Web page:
Suzanne Wagner
College: Arts and Letters
Department: Linguistics and German, Slavic, Asian, and African Languages
Affiliation: Core
Program:
Email: wagnersu(at)msu.edu

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Biography: Suzanne Evans Wagner is interested in language variation and change, with a current focus on language change across the lifespan. In addition to recent research on young people's participation in ongoing linguistic change in Philadelphia, she has worked on Montreal French morphology and Middle English syntax.

David Thronson
College: Law
Department: Law
Affiliation: Core
Program:
Email: david.thronson(at)law.msu.edu

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Biography: David Thronson is Associate Dean for Experiential Education and Professor of Law at the Michigan State University College of Law, where he is co-founder of the Immigration Law Clinic and also served as Associate Dean for Academic Affairs. His research and writing seeks to develop frameworks and critical perspectives for analyzing the intersection of family and immigration, with a particular focus on children. Thronson graduated from the University of Kansas with degrees in mathematics and education, then taught in Nepal as a Peace Corps volunteer. He completed a masters degree at Teachers College, Columbia University and served several years as a teacher and assistant principal in the New York City Public Schools.

Denise Troutman
College: Arts and Letters
Department: Writing, Rhetoric, and American Cultures; Linguistics and Languages
Affiliation: Core
Program:
Email: troutma1(at)msu.edu

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Biography: Dr. Denise Troutman is an Associate Professor in the department of Writing, Rhetoric, and American Cultures and the department of Linguistics, as well as a faculty-affiliate with the African American and African Studies (AAAS) Program. Troutman teaches writing to first-year students and linguistics and sociolinguistics to undergraduate and graduate students. Currently she is working on interrogations of politeness/impoliteness within the African American speech community, which she has presented in special lectures and conferences and which is the focus for a current book manuscript.

Tina Timm
College: Social Science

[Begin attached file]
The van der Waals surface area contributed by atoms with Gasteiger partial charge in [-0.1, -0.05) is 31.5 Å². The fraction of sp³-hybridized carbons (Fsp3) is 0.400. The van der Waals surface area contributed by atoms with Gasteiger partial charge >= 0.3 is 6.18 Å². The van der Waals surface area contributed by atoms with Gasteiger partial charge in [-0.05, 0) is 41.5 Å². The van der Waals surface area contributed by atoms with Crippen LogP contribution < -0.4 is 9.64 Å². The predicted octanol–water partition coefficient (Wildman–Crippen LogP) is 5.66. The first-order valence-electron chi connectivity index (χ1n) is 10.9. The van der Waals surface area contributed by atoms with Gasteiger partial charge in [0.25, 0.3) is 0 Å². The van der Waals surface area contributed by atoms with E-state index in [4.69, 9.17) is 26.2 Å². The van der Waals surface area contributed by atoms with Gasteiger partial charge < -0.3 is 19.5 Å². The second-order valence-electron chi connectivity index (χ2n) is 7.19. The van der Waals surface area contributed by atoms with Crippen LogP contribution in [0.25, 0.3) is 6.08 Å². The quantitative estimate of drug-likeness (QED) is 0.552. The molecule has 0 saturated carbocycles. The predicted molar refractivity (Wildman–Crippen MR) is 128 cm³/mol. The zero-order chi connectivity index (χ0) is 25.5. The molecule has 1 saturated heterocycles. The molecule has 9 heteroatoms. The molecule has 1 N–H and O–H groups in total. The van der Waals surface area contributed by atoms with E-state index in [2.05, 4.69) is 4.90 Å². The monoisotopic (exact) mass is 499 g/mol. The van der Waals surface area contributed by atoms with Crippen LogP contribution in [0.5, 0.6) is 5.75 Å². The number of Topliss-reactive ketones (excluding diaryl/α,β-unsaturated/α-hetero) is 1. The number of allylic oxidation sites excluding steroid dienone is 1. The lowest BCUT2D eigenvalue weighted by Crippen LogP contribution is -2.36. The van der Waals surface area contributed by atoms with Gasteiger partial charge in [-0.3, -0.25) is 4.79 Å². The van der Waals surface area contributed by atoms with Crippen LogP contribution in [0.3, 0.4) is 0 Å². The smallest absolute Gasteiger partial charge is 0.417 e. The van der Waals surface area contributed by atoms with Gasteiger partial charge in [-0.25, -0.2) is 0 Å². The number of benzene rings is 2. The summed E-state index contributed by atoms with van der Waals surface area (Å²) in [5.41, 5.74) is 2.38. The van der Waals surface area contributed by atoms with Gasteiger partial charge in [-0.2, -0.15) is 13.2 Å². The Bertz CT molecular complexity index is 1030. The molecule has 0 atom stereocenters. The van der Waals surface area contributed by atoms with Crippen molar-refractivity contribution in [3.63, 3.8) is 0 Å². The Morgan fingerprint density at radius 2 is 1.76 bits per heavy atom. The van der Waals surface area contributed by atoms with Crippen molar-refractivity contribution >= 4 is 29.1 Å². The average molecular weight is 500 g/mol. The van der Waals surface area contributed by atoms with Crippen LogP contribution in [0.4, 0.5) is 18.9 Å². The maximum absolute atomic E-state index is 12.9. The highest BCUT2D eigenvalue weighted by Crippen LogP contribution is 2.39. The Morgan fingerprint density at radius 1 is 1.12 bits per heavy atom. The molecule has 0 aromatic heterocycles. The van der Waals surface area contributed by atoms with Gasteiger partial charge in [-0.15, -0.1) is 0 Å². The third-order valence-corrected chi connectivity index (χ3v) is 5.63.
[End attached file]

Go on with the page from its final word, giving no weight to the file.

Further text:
Department: Social Work
Affiliation: Core
Program:
Email: timmt(at)msu.edu

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Biography: Dr. Tina Timm is an Associate Professor in the School of Social Work. Her interests include sexuality, sex therapy, LGBTQ issues, affair recovery, couple and family therapy, adult attachment and women's issues.


What do our Faculty Affiliations Mean?

Core Faculty have a strong continuing professional focus on issues of women and gender in domestic, international, or global contexts, as demonstrated through research and teaching or other achievements. The Core Faculty supports the activities of GenCen and assists in developing and implementing its programs and activities, and are also eligible to serve on the GenCen Advisory Committee.

Consulting Faculty, while having a professional interest in issues of women and gender in domestic, international, or global contexts and activities of the GenCen, usually do not have these interests as the main focus of their research. 

GDG (Gender, Development and Globalization) Faculty will also be either Core or Consulting Faculty and have specific expertise and interest in gender and international development.

GJEC (Gender, Justice and Environmental Change) Faculty may also be either Core or Consulting Faculty, though that is not a requirement. GJEC Faculty are dedicated to teaching and scholarship related to intersections of gender, environmental change, and social and environmental justice; examining these issues from both local and global perspectives.